REVIEW: The Sirui N-2204SK tripod
When you teach photography as long as I have, the question of tripods comes up a lot. What I am often struck by is the idea of purchasing that incredible (and often high-priced) camera and good glass to use with it only to trust its stability and equally important “safety” on a flimsy, sometimes difficult to use tripod. A good tripod is worth its weight in gold to be sure and in fact it may be worth even more that its weight in terms of providing secure and trusted support for your camera.
The Sirui (pronounced Soo-ray) N-2204SK tripod with a Sirui K-20x ball head is an excellent choice for many photographers. It is a beautifully designed professional grade tripod that promises years of faithful service. It is solidly built and light enough to carry with a camera and lens for miles up and down the dunes at White Sands National Monument in New Mexico, where I recently tested this tripod.
At White Sands, I tested the tripod using my Nikon D850 DSLR with Nikon 14-24mm, 24-70mm and 70-200mm lenses. I found no flaws with the tripod and it performed beautifully in this harsh environment. However like all tripods you have to take care of them—wiping them down with a barely wet rag at the end of the day to keep dirt and sand out of the locking mechanisms on the legs and tripod head is highly advised. And if you do a lot of work where your tripod is frequently immersed in water or you use it in extreme environmental conditions, you might want to take a look at the Sirui W-2204 which is designed to prevent water, dust or small particles from entering the legs and/or locking mechanism.
The Sirui K-20x ball head uses the venerable Arca-Swiss Quick Release type lock that requires an Arca-Swiss type dovetail connecting plate to mount your camera. The head does come with a single generic plate, however I recommend taking a look at an L-type bracket specifically made for your camera to achieve the best stability and ease of use. Too, an Arca-Swiss quick release plate on the foot of my 70-200mm lens makes for easy and quick mounting of the lens using the tripod collar. Custom L-brackets and lens plates specifically made for your camera and lenses are offered by several companies including Sirui, Really Right Stuff, Kirk Enterprises and Sunwayfoto to name a few.
According to Sirui the N-2204SK can handle up to 33 pounds and folds down to about 19 inches. The tripod comes with tools, wrist strap and a nifty case that holds the tripod and head after folding the legs 180 degrees that will allow for an easy fit inside your luggage. Another nice feature of this tripod is that it can be easily converted into a monopod for those locations where a tripod may not be allowed such as a crowded street, museum or church. The tripod has a reversible center column for macro work and a set of both rubber and spiked feet that can easily be interchanged as the situation demands. And while I never expect to use it, Sirui warranties the tripod for 6 years just in case. Like the other Sirui tripods I use, the N-2204SK certainly held my Nikon D850 and lenses well.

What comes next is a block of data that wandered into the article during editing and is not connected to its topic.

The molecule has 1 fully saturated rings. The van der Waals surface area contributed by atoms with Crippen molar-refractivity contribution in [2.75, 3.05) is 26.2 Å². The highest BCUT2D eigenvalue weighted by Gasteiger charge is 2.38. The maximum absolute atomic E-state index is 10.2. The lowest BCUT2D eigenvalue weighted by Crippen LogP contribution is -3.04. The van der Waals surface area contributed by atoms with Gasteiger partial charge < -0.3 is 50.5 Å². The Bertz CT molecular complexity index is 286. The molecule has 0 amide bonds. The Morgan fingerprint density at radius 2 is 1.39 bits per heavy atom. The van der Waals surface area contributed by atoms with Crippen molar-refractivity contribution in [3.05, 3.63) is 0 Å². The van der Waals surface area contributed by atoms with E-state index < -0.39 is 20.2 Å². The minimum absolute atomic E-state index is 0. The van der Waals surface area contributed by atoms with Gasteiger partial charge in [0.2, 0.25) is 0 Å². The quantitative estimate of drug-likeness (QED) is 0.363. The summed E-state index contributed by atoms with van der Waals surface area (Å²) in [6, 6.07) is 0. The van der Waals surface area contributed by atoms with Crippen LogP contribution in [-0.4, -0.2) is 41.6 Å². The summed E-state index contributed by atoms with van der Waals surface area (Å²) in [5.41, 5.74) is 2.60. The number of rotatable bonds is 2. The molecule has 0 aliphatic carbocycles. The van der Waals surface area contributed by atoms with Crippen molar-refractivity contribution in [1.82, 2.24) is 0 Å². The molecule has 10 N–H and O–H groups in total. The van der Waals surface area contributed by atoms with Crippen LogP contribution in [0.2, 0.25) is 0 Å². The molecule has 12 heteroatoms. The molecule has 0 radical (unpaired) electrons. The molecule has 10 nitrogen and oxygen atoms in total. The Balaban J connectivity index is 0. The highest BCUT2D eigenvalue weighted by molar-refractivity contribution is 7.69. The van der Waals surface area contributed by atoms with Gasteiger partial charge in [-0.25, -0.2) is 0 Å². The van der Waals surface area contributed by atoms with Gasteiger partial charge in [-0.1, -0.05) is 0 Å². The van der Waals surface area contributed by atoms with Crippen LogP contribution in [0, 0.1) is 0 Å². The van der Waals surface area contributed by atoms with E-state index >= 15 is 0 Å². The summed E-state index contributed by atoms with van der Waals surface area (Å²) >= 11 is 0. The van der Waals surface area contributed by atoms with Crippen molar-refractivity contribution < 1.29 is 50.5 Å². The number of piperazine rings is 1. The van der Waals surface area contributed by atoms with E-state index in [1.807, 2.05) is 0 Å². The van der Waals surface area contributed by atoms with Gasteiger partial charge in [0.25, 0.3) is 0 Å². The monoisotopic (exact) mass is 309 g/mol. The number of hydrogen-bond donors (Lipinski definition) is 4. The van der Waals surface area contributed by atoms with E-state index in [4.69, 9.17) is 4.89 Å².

In the spirit of full disclosure, I’d like to mention that this tripod was given to me free of charge by Sirui in exchange for this review. As for any gear I choose to review, I only accept items that I would probably purchase anyway or want to try out for myself before demonstrating/recommending them to the good folks who attend our workshops. And if I don’t like it, I send it back—no harm no foul.
It’s hard to beat a good tripod and the Sirui N-2204SK is definitely one I’ll be recommending to my students. It won’t be too hard on your bankbook either allowing for more funds to travel or perhaps even an additional lens. Check it out at your local camera store, at the usual suspects online or on Sirui’s web site here
Steve Jobs signature move as he walked off the stage after having just finished presenting an amazing new Apple product would turn to the audience and say, “But there’s one more thing . . .”
Please allow me to say one more thing . . . If you don’t usually work with a tripod, preferring instead to hand-hold the pictures you make, learning to work effectively with a tripod can take a few days. I know in my workshops that a student who complains about using a tripod at the first of the workshop often falls in love with one by the end. I have noticed too that people who make pictures using tripods—aside from their pictures being sharper—tend to make pictures that are more thoughtful, more inspired and deeper in feeling. Their compositions are stronger because they can take the time to study what they are seeing. And yes I do know that a tripod is not necessary, or even warranted for every picture one makes (I’m thinking street photography here). However, if you are wondering how to change up your photography, a good tripod . . . a Sirui tripod just might be the answer.
These photographs were taken at White Sands National Monument. Learn about Craig’s White Sands workshop